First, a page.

Archive for April, 2008

   Copier Firmware Upgrades – Does your Servicing Dealer Perform These?

Tuesday, April 29th, 2008

In today’s digital market, manufacturers are continually releasing upgrades to customer’s office equipment. Digital copiers run off of an operating system similar to Windows on a PC. Manufacturers release patches and upgrades on a daily, monthly, and quarterly basis, depending on the make and model.

The process to install the upgrades or patches is simple – a technician uses a service support tool, found on their laptop, that they get from the manufacturer. The technician takes this information and uses a crossover cable or thumb drive to install the upgrades on the customer’s equipment.

The benefit to the customer, is that their machine will work at optimum performance and may in fact acquire additional features that were previously not available prior to the upgrades. Always choose a dealer that equips its technicians with laptops. A dealership that is willing to invest in its technicians will provide its customers with the technology that is needed to keep their equipment performing at optimal levels.

Original post April 29th, 2008

   Merger Mania in the Copier World!

Thursday, April 24th, 2008

On April 9, 2008 Konica Minolta acquired Danka a supplier of Canon, Toshiba, Kodak and HP office equipment products. In 2007, Xerox purchased Global, also a provider of Canon, Ricoh, Konica, etc.

There was a backlash from Canon. Canon USA refused to supply Xerox with any parts, supplies, technical support for any of Globals’ Canon customers. This will most likely occur again with Konica Minolta. Why would Canon want to support another manufacturer?

This leaves many customers wondering NOW WHAT? ….Who do I call for service? Who is my provider? The answer is simple, find a local independent dealer.

For example, Offix, a Canon dealer in Northern VA, has been able to help many of the Global customers who were left in a lurch by the Xeorx purchase.

If you are a customer who has been affected by all this merger mania, switch to an independent dealer who is Authorized (key) to service your equipment. Do not allow a non-authorized dealer to fix your equipment – you will receive after market products that will void any warranty and affect equipment performance.

Original post April 24th, 2008

   Canon imageRunner Scan-to-Print Demo

Monday, April 21st, 2008

How do you make poster size or larger charts/graphs for meetings, conventions, etc?  Canon has created a way for you scan your originals into a Canon imageRUNNER copier and output them on an imagePROGRAF Printer.

Original post April 21st, 2008

   It’s a Great Time to Buy a Copier

Monday, April 14th, 2008

I read an article in the NY-Times this weekend that many of the leading copier manufacturers profits are down. This is great news for the consumer! I work for a copier company and I have seen an increase in promotions and rebates that we (dealers) can offer the purchaser (you). Be sure to ask your local dealer about these promotions – as sometimes a less than reputable dealer will keep the rebates for themselves.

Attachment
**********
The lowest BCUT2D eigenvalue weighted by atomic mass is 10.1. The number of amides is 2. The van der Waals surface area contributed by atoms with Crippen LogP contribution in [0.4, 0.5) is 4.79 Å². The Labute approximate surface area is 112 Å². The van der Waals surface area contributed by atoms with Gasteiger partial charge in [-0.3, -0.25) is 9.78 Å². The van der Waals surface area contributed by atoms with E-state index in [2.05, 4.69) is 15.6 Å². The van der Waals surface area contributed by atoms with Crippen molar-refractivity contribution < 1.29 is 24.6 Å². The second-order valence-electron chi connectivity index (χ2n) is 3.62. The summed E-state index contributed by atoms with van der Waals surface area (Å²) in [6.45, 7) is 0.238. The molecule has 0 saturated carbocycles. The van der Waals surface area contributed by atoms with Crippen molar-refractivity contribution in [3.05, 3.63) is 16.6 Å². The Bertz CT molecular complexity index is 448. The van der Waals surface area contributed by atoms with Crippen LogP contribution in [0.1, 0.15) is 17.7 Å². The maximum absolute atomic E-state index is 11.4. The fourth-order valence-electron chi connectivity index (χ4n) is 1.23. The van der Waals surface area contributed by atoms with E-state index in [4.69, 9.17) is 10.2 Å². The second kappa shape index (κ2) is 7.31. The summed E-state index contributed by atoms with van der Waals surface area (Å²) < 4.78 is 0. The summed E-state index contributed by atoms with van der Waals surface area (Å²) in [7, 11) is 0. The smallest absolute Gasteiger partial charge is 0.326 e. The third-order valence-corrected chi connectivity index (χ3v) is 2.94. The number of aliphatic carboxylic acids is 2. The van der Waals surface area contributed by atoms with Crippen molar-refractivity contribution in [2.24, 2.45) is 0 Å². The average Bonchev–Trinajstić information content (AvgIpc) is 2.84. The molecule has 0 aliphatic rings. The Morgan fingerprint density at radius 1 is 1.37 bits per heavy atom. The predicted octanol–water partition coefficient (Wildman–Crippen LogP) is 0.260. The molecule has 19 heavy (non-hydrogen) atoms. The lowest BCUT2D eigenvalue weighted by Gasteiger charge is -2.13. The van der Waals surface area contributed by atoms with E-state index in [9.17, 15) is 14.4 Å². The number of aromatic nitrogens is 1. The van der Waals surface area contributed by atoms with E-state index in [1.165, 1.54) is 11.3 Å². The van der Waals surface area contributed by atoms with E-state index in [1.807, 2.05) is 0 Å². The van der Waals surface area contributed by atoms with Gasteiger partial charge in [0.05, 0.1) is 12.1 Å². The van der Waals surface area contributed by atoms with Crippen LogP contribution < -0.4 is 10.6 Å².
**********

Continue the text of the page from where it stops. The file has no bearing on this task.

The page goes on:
Canon, Ricoh profits hit by firmer yen – paper

TOKYO, April 12 (Reuters) – A firmer yen and slowing U.S. copier sales have hit profitability at Ricoh Co Ltd (7752.T: Quote, Profile, Research) and Canon Inc (7751.T: Quote, Profile, Research), causing Ricoh to miss its latest annual earnings outlook, the Nikkei business daily said on Saturday.

Ricoh’s pretax profit has likely come to about 180 billion yen ($1.8 billion) in the year ended March 31, narrowly missing its own forecast of 184 billion yen, the Nikkei said.

That compares with a consensus of 183.7 billion yen in a poll of 14 analysts by Reuters Estimates.

Ricoh, which competes with Canon and Xerox Corp (XRX.N: Quote, Profile, Research) in printers and copiers, already cut its full-year pretax profit forecast in January from 192 billion yen to 184 billion.

The newspaper also said net profit at Canon has likely totalled about 110 billion yen in January-March, down 16 percent from a year earlier and in line with a consensus estimate of 110.2 billion yen.

Canon enjoyed brisk sales of printers and digital cameras in emerging markets, but the yen’s appreciation against the dollar and sluggish copier demand from U.S. corporate clients dampened profitability, the Nikkei said.

A firmer yen eats into exporters’ foreign sales when they are converted into the Japanese currency.

For the calendar year 2008, Canon’s net profit is expected to total around 500 billion yen, up 2 percent from a year earlier, but falling short of the company’s own forecast of 520 billion yen, the paper said. Analysts on average expect Canon to post net profit of 488.6 billion yen this year.

No officials were immediately available for comment at Canon or Ricoh.

Canon’s business year ends in December, while Ricoh, along with many other Japanese companies, closes its book in March. (Reporting by Kiyoshi Takenaka; Editing by Jan Dahinten)

Original post April 14th, 2008

   Canon USA Partners with Sepialine

Tuesday, April 8th, 2008

LAKE SUCCESS, N.Y. & SAN FRANCISCO–(BUSINESS WIRE)–Canon U.S.A., Inc., a leader in imaging solutions, and Sepialine, Inc.,today announced the immediate availability of Sepialine’s print accounting software for the Canon imagePROGRAF large format printer series. The new software extends Sepialine’s Argos Cost Recovery System by integrating directly with imagePROGRAF large format printers to provide detailed print records that include total ink consumption.